The fluorescent ionophores of the present invention have the general formula A, shown above. By placing R at the 3-position on the coumarin ring and limiting it to electron withdrawing or polarizable groups, the wavelength of the absorbance maximum of these ionophores has been raised to a point where they can be used in systems employing conventional glass optics.
The ionophores of the present invention comprise two units which together allow for the selective recognition of cation. The first of these units comprises a cryptand group. This portion of the molecule is the unit which physically interacts with the potassium ions to be analyzed. Those skilled in the art will recognize which cryptand cage will be useful in complexing a particular cation, although reference can be made to, for example, Lehn and Sauvage, "-Cryptates: Stability and Selectivity of Alkali and Alkaline-Earth Macrobicyclic Complexes, J. Am. Chem. Soc., 97, 6700-07 (1975). The size of the [2.2.2] cage, defined by the oxygen and nitrogen atoms (approximately 0.28 nm), makes this unit quite selective for cations with a similar diameter (e.g., K+, Pb+2, Sr+2 and Ba+2), whereas the size of the [2.2.1] cage (approximately 0.21 nm) makes it quite selective for cations with a similar diameter (e.g., Na+ and Ca+2), and the size of the [2.1.1] cage (approximately 0.16 nm) makes it highly selective for cations such as Li+ and Mg+2. (Advantageously, when these coumarocryptands are to be incorporated into systems which measure physiological concentrations of K+, Na+, or Li+, the heavier metals are unlikely to be present in concentrations which can interfere the analysis of one of these ions.) This size selectivity is critical, for example, where physiological samples containing ions in addition to K+ are to be quantitatively analyzed for [K+ ]. The cryptand group can exist in mono- or diprotonated form depending on the pH of the analyte. Protonation, which occurs at the bridging nitrogens, does not significantly affect the selectivity of the coumarocryptand for K+ (over other metal ions) over the physiological pH range but can affect the combined fluorescence intensity of the coumarocryptand species.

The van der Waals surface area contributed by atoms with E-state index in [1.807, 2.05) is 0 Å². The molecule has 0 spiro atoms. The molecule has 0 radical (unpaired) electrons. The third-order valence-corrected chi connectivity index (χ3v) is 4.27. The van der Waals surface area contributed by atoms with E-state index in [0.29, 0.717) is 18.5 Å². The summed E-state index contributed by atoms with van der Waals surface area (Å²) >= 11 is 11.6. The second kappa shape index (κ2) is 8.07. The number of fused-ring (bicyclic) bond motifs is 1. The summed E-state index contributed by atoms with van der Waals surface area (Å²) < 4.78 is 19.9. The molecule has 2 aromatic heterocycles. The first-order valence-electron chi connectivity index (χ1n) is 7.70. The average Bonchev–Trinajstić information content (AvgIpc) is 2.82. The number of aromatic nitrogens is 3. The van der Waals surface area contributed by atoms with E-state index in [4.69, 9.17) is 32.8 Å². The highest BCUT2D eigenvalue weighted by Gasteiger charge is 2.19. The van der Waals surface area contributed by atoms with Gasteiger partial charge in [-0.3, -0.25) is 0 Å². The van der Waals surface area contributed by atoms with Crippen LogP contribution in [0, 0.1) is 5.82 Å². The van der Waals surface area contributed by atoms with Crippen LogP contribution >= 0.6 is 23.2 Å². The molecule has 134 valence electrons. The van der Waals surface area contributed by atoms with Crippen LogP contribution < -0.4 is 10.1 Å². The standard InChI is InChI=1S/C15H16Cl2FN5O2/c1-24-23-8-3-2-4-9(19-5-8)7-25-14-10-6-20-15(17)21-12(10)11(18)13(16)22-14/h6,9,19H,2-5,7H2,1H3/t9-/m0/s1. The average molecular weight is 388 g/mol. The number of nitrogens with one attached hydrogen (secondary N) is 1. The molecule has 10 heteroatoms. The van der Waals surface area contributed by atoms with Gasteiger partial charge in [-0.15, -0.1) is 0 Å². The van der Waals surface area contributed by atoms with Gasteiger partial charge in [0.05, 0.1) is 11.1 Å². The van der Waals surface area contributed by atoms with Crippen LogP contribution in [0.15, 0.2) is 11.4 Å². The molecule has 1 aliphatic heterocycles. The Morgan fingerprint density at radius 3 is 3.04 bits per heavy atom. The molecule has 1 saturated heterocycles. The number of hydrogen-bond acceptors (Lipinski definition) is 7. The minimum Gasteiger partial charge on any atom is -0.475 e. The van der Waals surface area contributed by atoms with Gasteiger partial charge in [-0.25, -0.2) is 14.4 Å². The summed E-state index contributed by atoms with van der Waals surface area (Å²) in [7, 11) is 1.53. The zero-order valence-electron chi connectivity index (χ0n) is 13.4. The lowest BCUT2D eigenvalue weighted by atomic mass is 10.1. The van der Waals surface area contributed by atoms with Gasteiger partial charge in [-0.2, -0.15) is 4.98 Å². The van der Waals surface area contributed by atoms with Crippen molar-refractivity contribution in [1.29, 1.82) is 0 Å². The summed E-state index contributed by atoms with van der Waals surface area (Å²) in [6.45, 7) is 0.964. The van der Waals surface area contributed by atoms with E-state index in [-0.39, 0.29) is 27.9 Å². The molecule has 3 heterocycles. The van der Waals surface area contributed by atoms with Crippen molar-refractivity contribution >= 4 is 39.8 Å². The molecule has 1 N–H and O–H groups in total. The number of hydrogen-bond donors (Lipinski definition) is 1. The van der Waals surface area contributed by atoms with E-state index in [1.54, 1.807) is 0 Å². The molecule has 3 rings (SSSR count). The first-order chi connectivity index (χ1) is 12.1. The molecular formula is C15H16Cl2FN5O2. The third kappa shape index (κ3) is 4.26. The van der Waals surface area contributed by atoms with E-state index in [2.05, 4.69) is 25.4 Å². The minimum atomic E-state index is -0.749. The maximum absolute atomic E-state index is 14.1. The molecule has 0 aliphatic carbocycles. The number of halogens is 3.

The second specialized unit of the ionophores of the present invention is a coumarin group substituted at the 3-position. This unit may be considered as the "reporting" unit. Using physiological testing as an example, the coumarin unit has a characteristic fluorescence intensity versus wavelength plot when a proton or Na+ is present in the cryptand cage. When a K+ forms a complex with the oxygen and nitrogen atoms of the cryptand cage, an increase in the fluorescence intensity is observed. In other words, the formation of a potassium complex increases the fluorescence quantum yield of the coumarin unit. This same mechanism holds true for other cations for which a particular cryptand group is selective.